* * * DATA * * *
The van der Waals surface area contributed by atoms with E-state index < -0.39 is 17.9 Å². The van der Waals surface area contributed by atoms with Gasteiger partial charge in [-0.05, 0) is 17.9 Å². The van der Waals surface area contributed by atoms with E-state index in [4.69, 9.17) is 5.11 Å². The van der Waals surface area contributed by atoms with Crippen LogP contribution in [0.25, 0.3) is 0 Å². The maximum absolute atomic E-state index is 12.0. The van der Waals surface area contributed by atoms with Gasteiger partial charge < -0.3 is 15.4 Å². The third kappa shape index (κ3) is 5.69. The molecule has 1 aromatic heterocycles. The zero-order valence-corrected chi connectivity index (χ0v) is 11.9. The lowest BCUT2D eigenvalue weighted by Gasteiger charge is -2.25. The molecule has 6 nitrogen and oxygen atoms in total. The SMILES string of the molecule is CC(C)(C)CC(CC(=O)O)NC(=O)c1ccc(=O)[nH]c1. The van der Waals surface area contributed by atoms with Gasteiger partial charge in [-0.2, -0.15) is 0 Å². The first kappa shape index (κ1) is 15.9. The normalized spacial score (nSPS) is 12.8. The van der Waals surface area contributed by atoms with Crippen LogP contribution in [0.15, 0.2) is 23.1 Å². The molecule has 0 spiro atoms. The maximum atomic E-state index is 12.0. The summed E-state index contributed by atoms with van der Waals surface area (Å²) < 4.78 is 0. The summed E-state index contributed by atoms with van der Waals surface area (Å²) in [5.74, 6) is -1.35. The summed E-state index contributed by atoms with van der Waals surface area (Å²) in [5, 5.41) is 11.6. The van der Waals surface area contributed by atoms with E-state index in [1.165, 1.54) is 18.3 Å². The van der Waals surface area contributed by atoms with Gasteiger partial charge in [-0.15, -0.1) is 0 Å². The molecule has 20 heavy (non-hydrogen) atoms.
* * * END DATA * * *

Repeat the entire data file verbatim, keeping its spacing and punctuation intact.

The van der Waals surface area contributed by atoms with E-state index < -0.39 is 17.9 Å². The van der Waals surface area contributed by atoms with Gasteiger partial charge in [-0.05, 0) is 17.9 Å². The van der Waals surface area contributed by atoms with E-state index in [4.69, 9.17) is 5.11 Å². The van der Waals surface area contributed by atoms with Crippen LogP contribution in [0.25, 0.3) is 0 Å². The maximum absolute atomic E-state index is 12.0. The van der Waals surface area contributed by atoms with Gasteiger partial charge < -0.3 is 15.4 Å². The third kappa shape index (κ3) is 5.69. The molecule has 1 aromatic heterocycles. The zero-order valence-corrected chi connectivity index (χ0v) is 11.9. The lowest BCUT2D eigenvalue weighted by Gasteiger charge is -2.25. The molecule has 6 nitrogen and oxygen atoms in total. The SMILES string of the molecule is CC(C)(C)CC(CC(=O)O)NC(=O)c1ccc(=O)[nH]c1. The van der Waals surface area contributed by atoms with Gasteiger partial charge in [-0.2, -0.15) is 0 Å². The first kappa shape index (κ1) is 15.9. The normalized spacial score (nSPS) is 12.8. The van der Waals surface area contributed by atoms with Crippen LogP contribution in [0.15, 0.2) is 23.1 Å². The molecule has 0 spiro atoms. The maximum atomic E-state index is 12.0. The summed E-state index contributed by atoms with van der Waals surface area (Å²) < 4.78 is 0. The summed E-state index contributed by atoms with van der Waals surface area (Å²) in [5.74, 6) is -1.35. The summed E-state index contributed by atoms with van der Waals surface area (Å²) in [5, 5.41) is 11.6. The van der Waals surface area contributed by atoms with E-state index in [1.165, 1.54) is 18.3 Å². The van der Waals surface area contributed by atoms with Gasteiger partial charge in [-0.15, -0.1) is 0 Å². The molecule has 20 heavy (non-hydrogen) atoms.